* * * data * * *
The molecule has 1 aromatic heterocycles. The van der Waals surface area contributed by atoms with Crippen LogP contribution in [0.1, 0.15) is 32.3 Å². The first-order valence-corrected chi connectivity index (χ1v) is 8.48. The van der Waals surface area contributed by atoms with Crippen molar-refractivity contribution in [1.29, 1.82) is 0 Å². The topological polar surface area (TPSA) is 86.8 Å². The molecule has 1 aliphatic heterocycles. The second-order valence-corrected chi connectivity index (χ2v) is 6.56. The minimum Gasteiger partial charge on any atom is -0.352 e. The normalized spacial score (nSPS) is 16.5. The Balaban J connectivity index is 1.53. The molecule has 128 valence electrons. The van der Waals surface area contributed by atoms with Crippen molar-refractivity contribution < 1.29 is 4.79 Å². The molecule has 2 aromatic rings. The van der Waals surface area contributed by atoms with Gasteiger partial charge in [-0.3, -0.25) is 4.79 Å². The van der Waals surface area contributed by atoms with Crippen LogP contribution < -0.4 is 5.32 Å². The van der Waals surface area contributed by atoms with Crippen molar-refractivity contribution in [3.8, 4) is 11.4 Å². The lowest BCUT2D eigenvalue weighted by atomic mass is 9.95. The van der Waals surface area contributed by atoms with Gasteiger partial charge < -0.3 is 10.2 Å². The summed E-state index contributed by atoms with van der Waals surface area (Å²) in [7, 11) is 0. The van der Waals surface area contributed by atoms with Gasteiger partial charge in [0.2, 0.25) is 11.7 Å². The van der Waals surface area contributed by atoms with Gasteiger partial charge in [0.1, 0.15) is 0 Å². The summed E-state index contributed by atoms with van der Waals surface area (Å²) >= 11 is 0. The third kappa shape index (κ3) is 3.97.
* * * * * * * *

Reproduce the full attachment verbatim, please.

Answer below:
The molecule has 1 aromatic heterocycles. The van der Waals surface area contributed by atoms with Crippen LogP contribution in [0.1, 0.15) is 32.3 Å². The first-order valence-corrected chi connectivity index (χ1v) is 8.48. The van der Waals surface area contributed by atoms with Crippen molar-refractivity contribution in [1.29, 1.82) is 0 Å². The topological polar surface area (TPSA) is 86.8 Å². The molecule has 1 aliphatic heterocycles. The second-order valence-corrected chi connectivity index (χ2v) is 6.56. The minimum Gasteiger partial charge on any atom is -0.352 e. The normalized spacial score (nSPS) is 16.5. The Balaban J connectivity index is 1.53. The molecule has 128 valence electrons. The van der Waals surface area contributed by atoms with Crippen molar-refractivity contribution < 1.29 is 4.79 Å². The molecule has 2 aromatic rings. The van der Waals surface area contributed by atoms with Gasteiger partial charge in [-0.3, -0.25) is 4.79 Å². The van der Waals surface area contributed by atoms with Crippen LogP contribution < -0.4 is 5.32 Å². The van der Waals surface area contributed by atoms with Crippen molar-refractivity contribution in [3.8, 4) is 11.4 Å². The lowest BCUT2D eigenvalue weighted by atomic mass is 9.95. The van der Waals surface area contributed by atoms with Gasteiger partial charge < -0.3 is 10.2 Å². The summed E-state index contributed by atoms with van der Waals surface area (Å²) in [7, 11) is 0. The van der Waals surface area contributed by atoms with Gasteiger partial charge in [0.2, 0.25) is 11.7 Å². The van der Waals surface area contributed by atoms with Gasteiger partial charge in [0.1, 0.15) is 0 Å². The summed E-state index contributed by atoms with van der Waals surface area (Å²) >= 11 is 0. The third kappa shape index (κ3) is 3.97.